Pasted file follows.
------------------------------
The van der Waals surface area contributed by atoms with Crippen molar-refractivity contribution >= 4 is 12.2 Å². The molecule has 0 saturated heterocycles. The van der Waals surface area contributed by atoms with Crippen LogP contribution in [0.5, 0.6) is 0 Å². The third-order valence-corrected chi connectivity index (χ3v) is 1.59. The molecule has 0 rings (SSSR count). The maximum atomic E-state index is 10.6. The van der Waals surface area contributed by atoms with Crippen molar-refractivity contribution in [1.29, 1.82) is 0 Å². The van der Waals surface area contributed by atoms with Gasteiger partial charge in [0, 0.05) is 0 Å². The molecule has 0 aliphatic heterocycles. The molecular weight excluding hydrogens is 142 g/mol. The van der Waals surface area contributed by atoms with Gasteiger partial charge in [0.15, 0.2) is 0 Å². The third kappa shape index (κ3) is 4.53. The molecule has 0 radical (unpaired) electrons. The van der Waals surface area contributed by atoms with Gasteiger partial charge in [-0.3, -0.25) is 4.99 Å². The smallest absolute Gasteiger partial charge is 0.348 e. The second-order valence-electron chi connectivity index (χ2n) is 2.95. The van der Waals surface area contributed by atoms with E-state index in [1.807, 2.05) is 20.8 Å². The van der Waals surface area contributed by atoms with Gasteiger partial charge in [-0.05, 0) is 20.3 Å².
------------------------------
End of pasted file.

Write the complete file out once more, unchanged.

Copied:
The van der Waals surface area contributed by atoms with Crippen molar-refractivity contribution >= 4 is 12.2 Å². The molecule has 0 saturated heterocycles. The van der Waals surface area contributed by atoms with Crippen LogP contribution in [0.5, 0.6) is 0 Å². The third-order valence-corrected chi connectivity index (χ3v) is 1.59. The molecule has 0 rings (SSSR count). The maximum atomic E-state index is 10.6. The van der Waals surface area contributed by atoms with Crippen molar-refractivity contribution in [1.29, 1.82) is 0 Å². The van der Waals surface area contributed by atoms with Gasteiger partial charge in [0, 0.05) is 0 Å². The molecule has 0 aliphatic heterocycles. The molecular weight excluding hydrogens is 142 g/mol. The van der Waals surface area contributed by atoms with Gasteiger partial charge in [0.15, 0.2) is 0 Å². The third kappa shape index (κ3) is 4.53. The molecule has 0 radical (unpaired) electrons. The van der Waals surface area contributed by atoms with Gasteiger partial charge in [-0.3, -0.25) is 4.99 Å². The smallest absolute Gasteiger partial charge is 0.348 e. The second-order valence-electron chi connectivity index (χ2n) is 2.95. The van der Waals surface area contributed by atoms with E-state index in [1.807, 2.05) is 20.8 Å². The van der Waals surface area contributed by atoms with Gasteiger partial charge in [-0.05, 0) is 20.3 Å².